“I’ll say,” Phil said.  “I don’t want to say out loud that I once lived a life that inspired The Count of Monte Cristo, but let’s just say the Victor Hugo estate owes me some royalties.”

A new page.  Baal in fiery demon form spoke to Archimedes.  Larry worked a tab to make Baal’s mouth move up and down.  “One day, Baal caught up to Archimedes and told him he should travel to England and slice up the family of Sir Godfrey, for it was he who had sewn so much dissent amongst humanity against the human population.”

              Next page.  Larry worked a tab that made Archimedes climb up the side of a castle.  “Archimedes did just that.  He sailed to England, scaled the side of Sir Godfrey’s home, and sliced Sir Godfrey’s wife and children to ribbons.”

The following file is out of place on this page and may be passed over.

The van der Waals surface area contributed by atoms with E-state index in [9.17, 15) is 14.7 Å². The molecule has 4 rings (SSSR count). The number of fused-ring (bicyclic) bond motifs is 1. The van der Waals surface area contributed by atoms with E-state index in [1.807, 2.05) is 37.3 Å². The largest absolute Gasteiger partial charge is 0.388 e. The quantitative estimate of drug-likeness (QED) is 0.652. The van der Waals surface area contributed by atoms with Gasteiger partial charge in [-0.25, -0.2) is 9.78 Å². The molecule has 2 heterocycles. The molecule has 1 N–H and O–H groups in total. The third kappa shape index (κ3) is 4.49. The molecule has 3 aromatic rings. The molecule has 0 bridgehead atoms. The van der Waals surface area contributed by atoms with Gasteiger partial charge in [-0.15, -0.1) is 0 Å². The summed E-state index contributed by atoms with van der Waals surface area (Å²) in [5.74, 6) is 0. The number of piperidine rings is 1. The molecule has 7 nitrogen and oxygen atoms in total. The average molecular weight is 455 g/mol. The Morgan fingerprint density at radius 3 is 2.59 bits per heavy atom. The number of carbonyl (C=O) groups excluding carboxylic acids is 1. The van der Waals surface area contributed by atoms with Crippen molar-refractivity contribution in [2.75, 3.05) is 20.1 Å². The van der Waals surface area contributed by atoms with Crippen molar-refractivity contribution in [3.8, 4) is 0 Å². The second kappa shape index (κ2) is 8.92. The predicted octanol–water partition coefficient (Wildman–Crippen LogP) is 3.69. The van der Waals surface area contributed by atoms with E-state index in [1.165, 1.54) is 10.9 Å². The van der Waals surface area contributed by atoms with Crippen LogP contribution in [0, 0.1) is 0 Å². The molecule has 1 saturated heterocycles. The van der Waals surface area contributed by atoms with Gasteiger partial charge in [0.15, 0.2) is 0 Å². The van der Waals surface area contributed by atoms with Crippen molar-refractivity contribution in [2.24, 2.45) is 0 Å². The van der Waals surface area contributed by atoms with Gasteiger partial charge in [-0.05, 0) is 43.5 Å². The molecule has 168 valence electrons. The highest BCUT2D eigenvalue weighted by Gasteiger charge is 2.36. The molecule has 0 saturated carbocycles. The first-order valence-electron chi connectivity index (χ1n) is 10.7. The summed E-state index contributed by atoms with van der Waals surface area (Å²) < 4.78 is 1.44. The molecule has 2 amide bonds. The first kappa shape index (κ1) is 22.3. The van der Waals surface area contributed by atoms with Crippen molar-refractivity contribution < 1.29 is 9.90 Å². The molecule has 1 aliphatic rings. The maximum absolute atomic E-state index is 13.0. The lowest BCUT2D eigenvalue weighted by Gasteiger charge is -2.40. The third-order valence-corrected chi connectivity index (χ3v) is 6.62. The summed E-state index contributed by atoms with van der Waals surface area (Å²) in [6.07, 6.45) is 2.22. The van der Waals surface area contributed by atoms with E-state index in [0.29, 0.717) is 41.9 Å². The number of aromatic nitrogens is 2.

“They don’t show it, do they?” Lorraine asked.

“No,” Larry said.  “Somebody, somewhere decided that one family execution scene is enough for this book.  Hun, you’ve never paid attention when I’ve read this before, have you?”

“You usually only drag it out on Christmas,” Lorraine said.  “And I always try my best to stay three sheets to the wind till New Year’s.”

Phil gave Lorraine a high-five.  “That’s the only way to spend the holidays.”

Larry turned the page.  Sir Godfrey’s face was enraged as he gave a speech to a crowd of humans holding torches and brandishing pitchforks, which were brandished higher as Larry worked the corresponding tab.  “Sir Godfrey toured Europe, telling humans that the world just was not big enough for humans and supernaturals to coexist peacefully. He urged them to join an army of humans that would wipe out supernaturals once and for all.”